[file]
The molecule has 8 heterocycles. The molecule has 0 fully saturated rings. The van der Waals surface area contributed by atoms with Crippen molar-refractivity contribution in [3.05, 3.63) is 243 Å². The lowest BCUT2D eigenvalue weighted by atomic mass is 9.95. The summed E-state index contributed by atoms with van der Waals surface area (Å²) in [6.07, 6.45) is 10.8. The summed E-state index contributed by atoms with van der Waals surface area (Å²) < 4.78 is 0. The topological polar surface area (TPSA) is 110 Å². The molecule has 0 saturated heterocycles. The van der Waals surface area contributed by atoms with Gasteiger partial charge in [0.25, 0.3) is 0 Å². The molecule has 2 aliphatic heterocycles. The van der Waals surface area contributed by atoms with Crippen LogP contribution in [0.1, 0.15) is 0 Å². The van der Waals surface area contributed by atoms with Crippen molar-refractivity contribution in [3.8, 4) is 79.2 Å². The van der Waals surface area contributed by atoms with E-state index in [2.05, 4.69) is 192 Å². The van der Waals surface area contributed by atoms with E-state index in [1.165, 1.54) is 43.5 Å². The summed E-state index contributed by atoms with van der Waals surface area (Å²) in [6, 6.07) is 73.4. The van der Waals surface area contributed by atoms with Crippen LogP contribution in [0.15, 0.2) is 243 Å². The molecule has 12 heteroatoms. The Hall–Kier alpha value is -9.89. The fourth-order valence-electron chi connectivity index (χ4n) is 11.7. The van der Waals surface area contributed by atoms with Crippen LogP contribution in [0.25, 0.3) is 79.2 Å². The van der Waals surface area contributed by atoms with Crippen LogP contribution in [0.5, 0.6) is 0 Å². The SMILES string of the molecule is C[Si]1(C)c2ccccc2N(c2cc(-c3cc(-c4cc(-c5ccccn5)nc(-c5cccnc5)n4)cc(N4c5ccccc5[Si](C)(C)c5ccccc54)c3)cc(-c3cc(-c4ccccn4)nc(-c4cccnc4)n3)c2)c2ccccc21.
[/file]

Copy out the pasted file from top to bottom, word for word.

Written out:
The molecule has 8 heterocycles. The molecule has 0 fully saturated rings. The van der Waals surface area contributed by atoms with Crippen molar-refractivity contribution in [3.05, 3.63) is 243 Å². The lowest BCUT2D eigenvalue weighted by atomic mass is 9.95. The summed E-state index contributed by atoms with van der Waals surface area (Å²) in [6.07, 6.45) is 10.8. The summed E-state index contributed by atoms with van der Waals surface area (Å²) < 4.78 is 0. The topological polar surface area (TPSA) is 110 Å². The molecule has 0 saturated heterocycles. The van der Waals surface area contributed by atoms with Gasteiger partial charge in [0.25, 0.3) is 0 Å². The molecule has 2 aliphatic heterocycles. The van der Waals surface area contributed by atoms with Crippen LogP contribution in [0.1, 0.15) is 0 Å². The van der Waals surface area contributed by atoms with Crippen molar-refractivity contribution in [3.8, 4) is 79.2 Å². The van der Waals surface area contributed by atoms with E-state index in [2.05, 4.69) is 192 Å². The van der Waals surface area contributed by atoms with E-state index in [1.165, 1.54) is 43.5 Å². The summed E-state index contributed by atoms with van der Waals surface area (Å²) in [6, 6.07) is 73.4. The van der Waals surface area contributed by atoms with Crippen LogP contribution in [0.15, 0.2) is 243 Å². The molecule has 12 heteroatoms. The Hall–Kier alpha value is -9.89. The fourth-order valence-electron chi connectivity index (χ4n) is 11.7. The van der Waals surface area contributed by atoms with Crippen LogP contribution in [0.25, 0.3) is 79.2 Å². The van der Waals surface area contributed by atoms with Crippen LogP contribution in [0.5, 0.6) is 0 Å². The SMILES string of the molecule is C[Si]1(C)c2ccccc2N(c2cc(-c3cc(-c4cc(-c5ccccn5)nc(-c5cccnc5)n4)cc(N4c5ccccc5[Si](C)(C)c5ccccc54)c3)cc(-c3cc(-c4ccccn4)nc(-c4cccnc4)n3)c2)c2ccccc21.